706). Yet, this clearly does not eliminate the possibility of abuse of power and wrongful use of police discretion as the disproportionate application of justice upon those of lower class and of minority races is fundamentally present in both lesser and greater crimes.
III. If you were a supervisor within a police department, how would you manage or control the discretionary practices of your officers?
One of the most important aspects of managing and controlling police discretion has to do in part with staffing, recognizing who has the valuable knowledge to use discretion effectively and who would be better suited to stand back and learn this knowledge from those who are more adept with it. Perhaps those who have had more time in a given community or who have worked in many areas of the department and seen a greater variety of regional and community crimes and criminal behaviors should serve as mentors to those who have less experience. Additionally open door communication between departments and agencies as well as officers of varied ranks is essential to the development of proper use of discretion on the streets and in investigations. Sims, Ruiz, Weaver, & Harvey note that police discretion, and its allowance of use both in and out of balance is associated with several factors, both internal and external, "street-level decision-making by police officers is influenced simultaneously by departmental rules about the use of discretion, the extent to which the department is decentralised, and the more general views and expectations by the citizenry…" (2005, p. 247). The most essential aspect of police discretion and it's balanced use then lays in appropriate policy, communication of that policy, internal climate and culture within a department and the expectation of the broader community. Therefore communication regarding the use of discretion as well as balanced policy, associated training and the tolerance for use of discretion must be clear and communicated well. Additionally, police discretion issues when they are deemed or suspected of being unbalanced should be thoroughly reviewed on a constant basis and communications of ethical breeches should be performed with all those involved, possibly including community stakeholders as well as offenders and others affected by police discretion decisions.
IV. Any final comments on the police use of discretion (concluding comments on the practice).
The practice of police discretion is absolutely essential to the safety of officers and the public. Police work is inherently fast paced and events that could culminate into unsafe community events can happen in the blink of an eye. It is therefore necessary for police discretion to exists to the extent that it is not used in an unbalanced manner and disproportionately or with malice. This should include detention of suspects, questioning, arrests and of course use of force and seizure of property. The latter two issues should have extensive regulation and policy surrounding them, as they can ultimately demonstrate significant breeches in legal precedence and the former issues should be carefully and closely monitored, by appropriate use of discretion on the part of other agencies within the justice system. All of this information should be appropriately and thoroughly communicated with police personnel and constant continuing education, communication and training should be in place to control for possible imbalances in the use of police discretion. Though the culture of the department as well as the expectation of the community will likely sway the many issues surrounding police discretion open communication about potential imbalances should be shared with all ranking individuals and create a fluid development of policy on the acceptable use of police discretion in any given situation.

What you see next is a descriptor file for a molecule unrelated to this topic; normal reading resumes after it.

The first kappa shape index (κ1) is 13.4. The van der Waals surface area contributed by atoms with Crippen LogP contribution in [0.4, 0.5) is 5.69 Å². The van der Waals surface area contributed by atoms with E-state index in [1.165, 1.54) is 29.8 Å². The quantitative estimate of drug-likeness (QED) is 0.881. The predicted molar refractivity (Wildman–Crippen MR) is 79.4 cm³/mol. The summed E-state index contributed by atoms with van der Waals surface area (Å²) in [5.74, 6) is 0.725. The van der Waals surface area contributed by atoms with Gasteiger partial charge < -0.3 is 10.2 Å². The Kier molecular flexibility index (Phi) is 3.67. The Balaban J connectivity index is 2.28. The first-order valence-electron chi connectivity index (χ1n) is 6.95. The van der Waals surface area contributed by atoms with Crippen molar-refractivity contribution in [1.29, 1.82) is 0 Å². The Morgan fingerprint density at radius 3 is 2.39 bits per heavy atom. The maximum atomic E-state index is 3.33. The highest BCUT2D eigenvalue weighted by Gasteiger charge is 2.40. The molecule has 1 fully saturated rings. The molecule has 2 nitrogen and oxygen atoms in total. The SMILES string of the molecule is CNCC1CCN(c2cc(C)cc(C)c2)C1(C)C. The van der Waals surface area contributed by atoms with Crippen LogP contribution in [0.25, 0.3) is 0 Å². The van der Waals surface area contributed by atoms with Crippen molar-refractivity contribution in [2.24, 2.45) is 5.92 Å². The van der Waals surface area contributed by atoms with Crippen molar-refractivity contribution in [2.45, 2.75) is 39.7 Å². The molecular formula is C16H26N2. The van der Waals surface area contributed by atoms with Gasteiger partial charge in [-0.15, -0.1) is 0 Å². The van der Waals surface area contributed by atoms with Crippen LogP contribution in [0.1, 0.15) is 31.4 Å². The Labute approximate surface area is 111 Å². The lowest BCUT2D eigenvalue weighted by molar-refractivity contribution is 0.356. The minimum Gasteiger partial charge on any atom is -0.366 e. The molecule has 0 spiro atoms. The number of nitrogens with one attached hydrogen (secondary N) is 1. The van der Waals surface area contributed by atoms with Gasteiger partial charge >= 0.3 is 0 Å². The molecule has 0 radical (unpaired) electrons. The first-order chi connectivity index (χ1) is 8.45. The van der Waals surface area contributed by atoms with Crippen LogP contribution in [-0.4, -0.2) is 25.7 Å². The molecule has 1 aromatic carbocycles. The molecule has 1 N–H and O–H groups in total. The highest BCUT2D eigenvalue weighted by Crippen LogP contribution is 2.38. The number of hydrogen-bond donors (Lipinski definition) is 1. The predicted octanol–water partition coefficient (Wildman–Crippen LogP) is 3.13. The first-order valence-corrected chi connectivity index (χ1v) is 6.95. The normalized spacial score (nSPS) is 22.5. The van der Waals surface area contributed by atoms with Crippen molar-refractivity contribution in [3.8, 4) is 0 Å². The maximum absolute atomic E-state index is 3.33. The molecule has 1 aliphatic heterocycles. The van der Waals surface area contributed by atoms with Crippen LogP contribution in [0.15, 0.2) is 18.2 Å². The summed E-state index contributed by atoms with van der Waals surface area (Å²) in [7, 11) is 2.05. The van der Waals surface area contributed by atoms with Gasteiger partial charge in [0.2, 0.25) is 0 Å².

Miller, E.J. (2010). The Warren Court's Regulatory Revolution in Criminal Procedure. Connecticut Law Review, 43(1), 1-82. Retrieved from EBSCOhost.
Murakawa, N., & Beckett, K. (2010). The Penology of Racial Innocence: The Erasure of Racism in the Study and Practice of Punishment Murakawa & Beckett the Penology of Racial Innocence. Law & Society Review, 44(3/4), 695-730. doi:10.1111/j.1540-5893.2010.00420.x
Sims, B., Ruiz, J., Weaver, G., & Harvey, W.L. (2005). Police perceptions of their working environment: Surveying the small department. International…